One reason we keep failing in our goals is that we set goals that are far too difficult. We set goals that are the natural conclusions of completing a long line of individual steps. We often ignore the steps, when these individual steps need to be the goals we set.

Years ago I set a goal of becoming a better tennis player. I tried harder, and I played more often, but the level of my game didn’t improve much. I wasn’t aware that I had been ignoring the individual steps that lead to becoming a better tennis player. In fact, I wasn’t aware of the existence of those steps.

Eventually, I made the decision to take lessons from a professional teacher, and he immediately asked me to show him my forehand stroke. I thought he was joking. “You want me to just stand here and hit a ball with my forehand?” I asked. “Without running around or anything?”

“Yes, exactly,” he said.

So I bounced a ball on the ground and hit it with a forehand stroke. My instructor then showed me how I had pretty much done everything wrong in simply swinging my racket. I was amazed. I had previously assumed that swinging a racket couldn’t be that hard, but I learned that there really is a proper way to swing, and with experience I learned that if I swung the racket in the prescribed way, the ball went over the net in the correct way with far greater consistency than I had ever achieved before.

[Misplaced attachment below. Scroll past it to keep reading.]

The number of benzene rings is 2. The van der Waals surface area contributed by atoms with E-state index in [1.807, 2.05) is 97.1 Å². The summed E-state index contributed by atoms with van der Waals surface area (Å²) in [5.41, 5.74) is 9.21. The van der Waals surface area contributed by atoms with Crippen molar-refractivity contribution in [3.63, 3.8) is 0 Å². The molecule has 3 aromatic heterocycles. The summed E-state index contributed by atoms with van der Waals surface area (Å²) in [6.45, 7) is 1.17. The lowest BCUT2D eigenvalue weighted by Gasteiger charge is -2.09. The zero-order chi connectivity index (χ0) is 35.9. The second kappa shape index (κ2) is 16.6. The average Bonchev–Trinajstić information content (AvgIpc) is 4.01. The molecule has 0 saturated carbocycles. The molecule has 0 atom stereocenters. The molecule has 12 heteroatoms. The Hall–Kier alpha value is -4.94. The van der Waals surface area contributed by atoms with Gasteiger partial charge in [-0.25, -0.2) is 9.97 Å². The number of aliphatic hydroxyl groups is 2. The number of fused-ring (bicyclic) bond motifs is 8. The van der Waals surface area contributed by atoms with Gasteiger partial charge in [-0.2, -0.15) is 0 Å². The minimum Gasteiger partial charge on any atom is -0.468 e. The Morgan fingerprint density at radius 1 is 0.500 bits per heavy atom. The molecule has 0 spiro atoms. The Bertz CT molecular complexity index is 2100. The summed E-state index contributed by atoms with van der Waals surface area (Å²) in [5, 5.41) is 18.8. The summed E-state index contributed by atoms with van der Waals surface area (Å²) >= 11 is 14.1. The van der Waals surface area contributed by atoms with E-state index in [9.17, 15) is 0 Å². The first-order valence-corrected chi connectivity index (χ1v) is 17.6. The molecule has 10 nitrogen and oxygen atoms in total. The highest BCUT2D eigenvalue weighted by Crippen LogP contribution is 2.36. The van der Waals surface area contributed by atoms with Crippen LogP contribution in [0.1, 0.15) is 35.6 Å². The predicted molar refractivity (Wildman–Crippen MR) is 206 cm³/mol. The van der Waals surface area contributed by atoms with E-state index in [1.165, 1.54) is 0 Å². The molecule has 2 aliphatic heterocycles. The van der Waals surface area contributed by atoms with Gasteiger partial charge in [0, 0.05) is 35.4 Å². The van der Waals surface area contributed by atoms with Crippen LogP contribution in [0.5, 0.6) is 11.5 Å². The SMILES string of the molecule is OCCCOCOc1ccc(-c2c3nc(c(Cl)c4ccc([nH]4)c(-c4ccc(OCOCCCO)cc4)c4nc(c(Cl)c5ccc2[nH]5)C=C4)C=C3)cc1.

My instructor then taught me the right way to hit a backhand stroke, and a volley, and a half-volley, and an overhead lob, and a serve, and so on. Within a short period of time, the level of my game had improve dramatically, and I was having much more fun playing. Who knew there was so much to learn?

The same is true with most of the personal goals we set. We decide, for example, that we’re going to be better spouses or parents, but that’s very much like deciding that we’re simply going to be better tennis players—or that we’re simply going to be taller, for that matter. What is involved in becoming a better parent, for example?